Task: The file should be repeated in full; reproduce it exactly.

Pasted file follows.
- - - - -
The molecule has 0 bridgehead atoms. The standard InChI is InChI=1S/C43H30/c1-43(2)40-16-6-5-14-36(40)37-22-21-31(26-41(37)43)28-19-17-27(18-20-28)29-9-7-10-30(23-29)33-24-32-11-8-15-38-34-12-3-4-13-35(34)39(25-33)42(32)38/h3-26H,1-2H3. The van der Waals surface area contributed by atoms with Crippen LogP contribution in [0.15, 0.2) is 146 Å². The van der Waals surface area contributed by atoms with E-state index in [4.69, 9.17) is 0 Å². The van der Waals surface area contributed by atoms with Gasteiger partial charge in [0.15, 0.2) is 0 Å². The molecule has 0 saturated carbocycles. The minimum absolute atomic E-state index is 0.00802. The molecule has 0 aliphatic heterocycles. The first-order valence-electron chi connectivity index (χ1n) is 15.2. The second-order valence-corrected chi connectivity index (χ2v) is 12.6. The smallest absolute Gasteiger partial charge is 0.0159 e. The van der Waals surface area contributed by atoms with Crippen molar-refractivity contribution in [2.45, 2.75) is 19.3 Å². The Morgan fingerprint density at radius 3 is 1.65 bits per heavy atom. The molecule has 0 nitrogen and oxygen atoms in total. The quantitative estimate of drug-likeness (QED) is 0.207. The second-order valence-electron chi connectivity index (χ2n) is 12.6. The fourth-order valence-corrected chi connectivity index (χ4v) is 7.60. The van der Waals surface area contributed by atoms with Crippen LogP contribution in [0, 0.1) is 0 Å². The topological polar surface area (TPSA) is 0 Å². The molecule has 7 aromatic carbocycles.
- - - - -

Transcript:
The molecule has 0 bridgehead atoms. The standard InChI is InChI=1S/C43H30/c1-43(2)40-16-6-5-14-36(40)37-22-21-31(26-41(37)43)28-19-17-27(18-20-28)29-9-7-10-30(23-29)33-24-32-11-8-15-38-34-12-3-4-13-35(34)39(25-33)42(32)38/h3-26H,1-2H3. The van der Waals surface area contributed by atoms with Crippen LogP contribution in [0.15, 0.2) is 146 Å². The van der Waals surface area contributed by atoms with E-state index in [4.69, 9.17) is 0 Å². The van der Waals surface area contributed by atoms with Gasteiger partial charge in [0.15, 0.2) is 0 Å². The molecule has 0 saturated carbocycles. The minimum absolute atomic E-state index is 0.00802. The molecule has 0 aliphatic heterocycles. The first-order valence-electron chi connectivity index (χ1n) is 15.2. The second-order valence-corrected chi connectivity index (χ2v) is 12.6. The smallest absolute Gasteiger partial charge is 0.0159 e. The van der Waals surface area contributed by atoms with Crippen molar-refractivity contribution in [2.45, 2.75) is 19.3 Å². The Morgan fingerprint density at radius 3 is 1.65 bits per heavy atom. The molecule has 0 nitrogen and oxygen atoms in total. The quantitative estimate of drug-likeness (QED) is 0.207. The second-order valence-electron chi connectivity index (χ2n) is 12.6. The fourth-order valence-corrected chi connectivity index (χ4v) is 7.60. The van der Waals surface area contributed by atoms with Crippen LogP contribution in [0, 0.1) is 0 Å². The topological polar surface area (TPSA) is 0 Å². The molecule has 7 aromatic carbocycles.